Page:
% address...same with 'std_reason' etc.


% execute (as in $ur->execute($email) ;) would work as a method of the module
% we are using because of the syntax '->execute' which I suppose perl sees as
% a method call.  The module will define what happens when we do this.  What

Yep.  That's the DBI module, BTW.

% does 'update user record' mean? - this is the db bit - I realise this is a

That's what I do to the user record in my database.  The USER table has a
zillion fields for our users.  One of them is a status flag field, which
I update.

% loop, is the variable $br accummulating something, why is it redefined below
% in 'my $br = $eteam->prepare($b) ;'?  Why are we connecting to the db after
% the 'execute' if it is updating the db?

I said I glossed over it; the code as shown in the email is actually out
of order, because the BounceParser module was the important thing.  In
the real world, first we connect and prepare and then we [perhaps
repeatedly] execute.  So jump on down again...

% >  ### prepare query
% >  my $u = "update eteam.USER set FLAG_CONFIRM = 2 where EMAIL = ?" ; #
% user status query
% >  my $b = "insert into eteam.MAIL_BOUNCE values (?,?,?,?,?)" ;       # bounce
% mail log query
% >  my $ur = $eteam->prepare($u) ;                             # prepare
% query (user)
% >  my $br = $eteam->prepare($b) ;                             # prepare
% query (bounce)
% >  ## }}}
% > where the '?' is a placeholder for the values you'll provide at execution
% > time.  
% and how do we provide values at execution time?

Here we have two queries, $u and $b, which will update the USER table and
insert into the MAIL_BOUNCE table, resepectively.  In each query I have
one or more '?' placeholders.

Next we prepare each of those two queries ($u and $b) and get back an
object handle ($ur and $br) for each.  Remember that $eteam is itself a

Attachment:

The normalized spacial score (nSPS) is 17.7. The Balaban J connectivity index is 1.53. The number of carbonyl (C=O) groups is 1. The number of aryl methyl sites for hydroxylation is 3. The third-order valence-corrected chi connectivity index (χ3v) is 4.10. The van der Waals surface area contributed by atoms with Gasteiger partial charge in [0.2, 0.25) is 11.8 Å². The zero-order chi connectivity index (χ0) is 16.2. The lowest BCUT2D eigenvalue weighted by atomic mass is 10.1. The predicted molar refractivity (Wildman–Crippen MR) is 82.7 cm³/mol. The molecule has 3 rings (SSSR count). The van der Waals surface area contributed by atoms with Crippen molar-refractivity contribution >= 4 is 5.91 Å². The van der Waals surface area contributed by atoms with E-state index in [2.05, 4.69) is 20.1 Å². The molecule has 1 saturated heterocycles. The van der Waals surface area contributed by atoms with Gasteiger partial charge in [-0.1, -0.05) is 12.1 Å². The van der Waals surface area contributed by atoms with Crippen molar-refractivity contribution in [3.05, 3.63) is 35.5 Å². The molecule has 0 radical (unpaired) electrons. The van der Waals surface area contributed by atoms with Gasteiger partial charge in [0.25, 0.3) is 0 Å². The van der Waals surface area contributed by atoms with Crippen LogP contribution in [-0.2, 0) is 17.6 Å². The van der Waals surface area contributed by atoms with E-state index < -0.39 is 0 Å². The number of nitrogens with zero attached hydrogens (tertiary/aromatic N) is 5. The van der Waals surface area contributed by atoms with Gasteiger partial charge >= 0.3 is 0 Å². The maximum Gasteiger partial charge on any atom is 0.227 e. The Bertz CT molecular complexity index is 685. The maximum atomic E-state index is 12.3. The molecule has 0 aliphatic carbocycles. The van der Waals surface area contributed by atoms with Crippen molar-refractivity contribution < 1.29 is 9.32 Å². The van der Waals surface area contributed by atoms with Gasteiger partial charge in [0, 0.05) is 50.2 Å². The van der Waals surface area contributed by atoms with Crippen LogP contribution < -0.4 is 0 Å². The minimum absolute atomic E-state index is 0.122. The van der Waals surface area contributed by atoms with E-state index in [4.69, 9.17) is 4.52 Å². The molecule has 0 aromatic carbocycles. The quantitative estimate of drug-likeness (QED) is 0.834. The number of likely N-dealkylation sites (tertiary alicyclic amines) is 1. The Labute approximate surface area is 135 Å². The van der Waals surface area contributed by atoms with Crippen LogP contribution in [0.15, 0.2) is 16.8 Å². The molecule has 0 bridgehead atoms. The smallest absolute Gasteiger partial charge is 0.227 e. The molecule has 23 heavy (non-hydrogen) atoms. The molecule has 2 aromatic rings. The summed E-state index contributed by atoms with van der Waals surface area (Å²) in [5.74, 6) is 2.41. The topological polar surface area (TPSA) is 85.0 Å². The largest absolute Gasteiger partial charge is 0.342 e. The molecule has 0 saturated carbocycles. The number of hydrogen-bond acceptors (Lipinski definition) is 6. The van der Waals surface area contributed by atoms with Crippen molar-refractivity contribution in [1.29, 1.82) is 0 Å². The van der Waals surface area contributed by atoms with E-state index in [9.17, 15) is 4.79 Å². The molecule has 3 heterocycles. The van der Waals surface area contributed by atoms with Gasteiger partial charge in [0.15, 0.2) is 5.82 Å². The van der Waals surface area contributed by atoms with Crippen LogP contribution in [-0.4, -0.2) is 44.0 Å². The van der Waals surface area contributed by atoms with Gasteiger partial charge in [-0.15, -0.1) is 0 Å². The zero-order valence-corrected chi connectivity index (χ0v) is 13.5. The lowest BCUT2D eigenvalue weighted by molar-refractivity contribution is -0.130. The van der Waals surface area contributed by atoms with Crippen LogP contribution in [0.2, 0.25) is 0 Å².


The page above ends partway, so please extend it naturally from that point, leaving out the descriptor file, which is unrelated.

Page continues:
handle for talking to the eteam DB via the DBI connection.

Finally, in the "loop thru the message" section, we actually put them to
use.  With

  $br->execute($email,$std_reason,$reason,$orig_mid,$date) ;

I have provided five values to insert into the placeholders defined in

  $b = ...

line quoted above.

% > So there you have it...  This perl script is only 58 lines long and
% > handles just about every sort of bounce known to man and then goes and
% > updates two DB tables with the info it pulls out.  
% OK.  (58 lines does not translate into thinking time though.)

Of course not -- but, as it turned out, it only took some 10 minutes of
search time, 5 minutes of reading time, 5 minutes of writing time, 20
more minutes of reading time with a bit of thinking/experimenting thrown
in here and there, and then a final 10 minutes of thinking time to write
the rest of the code to get it to work.  It's still less than a minute
per line average ;-)

% > It's called from the
% > apparent sender's .qmail (like .forward) file, which also dumps a copy of
% > the message onto a mail spool for us to review if we ever need to.
% .qmail, .forward file, mail spool are unfamiliar concepts I haven't seen.
% Where 
% can I see touch and smell these things?  The above is a plain text .pl file

On a *NIX host, or a Win host running a *NIX MTA and perhaps MDA.  You
won't see it if you pop your mail down from server with Outhouse; you
might if you use fetchmail to pop and deliver.

On a UNIX/Linux/BSD/... machine running an MTA (ie listening on port 25)
mail that is bound for users on the server will be written to some files
so that it can be read later.  The default file or directory for each
user is generally called a "mail spool".

Sometimes you have an account whose mail should do something other than
just land and wait to be read.  You can direct it with a file in your
home directory (well, that account's home dir) generally named .forward
but perhaps also .qmail (and extensions thereof) for the qmail MTA.  For
all I know Exim and Postfix may have their own custom control files as
well, but everyone can use the .forward file that Sendmail uses.  Think
of forwarding your snail mail, but of course enormously more capable
(like just about anything compared to snail mail :-)

The easiest way to play with this stuff and more is to just set up a *NIX
box at home and start playing with it.  The second easiest way is to read
lots of man pages, but that's a very good approach because you'll find
out ALL about each piece.  Another way is to just beg/buy an account on a
*NIX box and then pester the admin / help staff :-)

% on a server
% with perl installed (as my shared host provider has)...just trying to
% visualise.

No problem, and good for you for digging in!

% > HTH & HAND
% > :-D
% Thanks,
% John

There probably isn't the slightest chance that you could avoid having
that gawdawful book of a footer put on your messages, but if you could
I'd sure appreciate it.

HTH & HAND & Happy Holidays

David T-G                      * There is too much animal courage in 
(play) [EMAIL PROTECTED] * society and not sufficient moral courage.
(work) [EMAIL PROTECTED]  -- Mary Baker Eddy, "Science and Health"      Shpx gur Pbzzhavpngvbaf Qrprapl Npg!